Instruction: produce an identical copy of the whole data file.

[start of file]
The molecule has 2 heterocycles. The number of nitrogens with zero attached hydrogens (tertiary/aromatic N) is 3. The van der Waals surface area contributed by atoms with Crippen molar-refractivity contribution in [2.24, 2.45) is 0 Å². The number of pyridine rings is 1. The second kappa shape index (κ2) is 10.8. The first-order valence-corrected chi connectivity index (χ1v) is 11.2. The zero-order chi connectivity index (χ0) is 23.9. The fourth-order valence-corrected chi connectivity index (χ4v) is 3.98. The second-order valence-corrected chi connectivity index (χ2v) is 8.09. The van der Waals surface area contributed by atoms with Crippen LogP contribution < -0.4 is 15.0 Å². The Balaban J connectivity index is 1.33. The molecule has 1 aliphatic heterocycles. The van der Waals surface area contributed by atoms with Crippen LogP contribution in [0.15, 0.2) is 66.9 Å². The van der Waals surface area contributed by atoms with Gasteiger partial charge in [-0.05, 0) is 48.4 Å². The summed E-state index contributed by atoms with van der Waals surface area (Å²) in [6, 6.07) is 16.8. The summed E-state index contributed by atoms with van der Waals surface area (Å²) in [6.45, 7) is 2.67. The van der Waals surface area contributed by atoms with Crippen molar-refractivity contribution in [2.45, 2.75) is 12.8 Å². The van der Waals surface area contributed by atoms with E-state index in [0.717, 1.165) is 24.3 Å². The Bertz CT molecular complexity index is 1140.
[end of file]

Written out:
The molecule has 2 heterocycles. The number of nitrogens with zero attached hydrogens (tertiary/aromatic N) is 3. The van der Waals surface area contributed by atoms with Crippen molar-refractivity contribution in [2.24, 2.45) is 0 Å². The number of pyridine rings is 1. The second kappa shape index (κ2) is 10.8. The first-order valence-corrected chi connectivity index (χ1v) is 11.2. The zero-order chi connectivity index (χ0) is 23.9. The fourth-order valence-corrected chi connectivity index (χ4v) is 3.98. The second-order valence-corrected chi connectivity index (χ2v) is 8.09. The van der Waals surface area contributed by atoms with Crippen LogP contribution < -0.4 is 15.0 Å². The Balaban J connectivity index is 1.33. The molecule has 1 aliphatic heterocycles. The van der Waals surface area contributed by atoms with Crippen LogP contribution in [0.15, 0.2) is 66.9 Å². The van der Waals surface area contributed by atoms with Gasteiger partial charge in [-0.05, 0) is 48.4 Å². The summed E-state index contributed by atoms with van der Waals surface area (Å²) in [6, 6.07) is 16.8. The summed E-state index contributed by atoms with van der Waals surface area (Å²) in [6.45, 7) is 2.67. The van der Waals surface area contributed by atoms with Crippen molar-refractivity contribution in [2.45, 2.75) is 12.8 Å². The van der Waals surface area contributed by atoms with E-state index in [0.717, 1.165) is 24.3 Å². The Bertz CT molecular complexity index is 1140.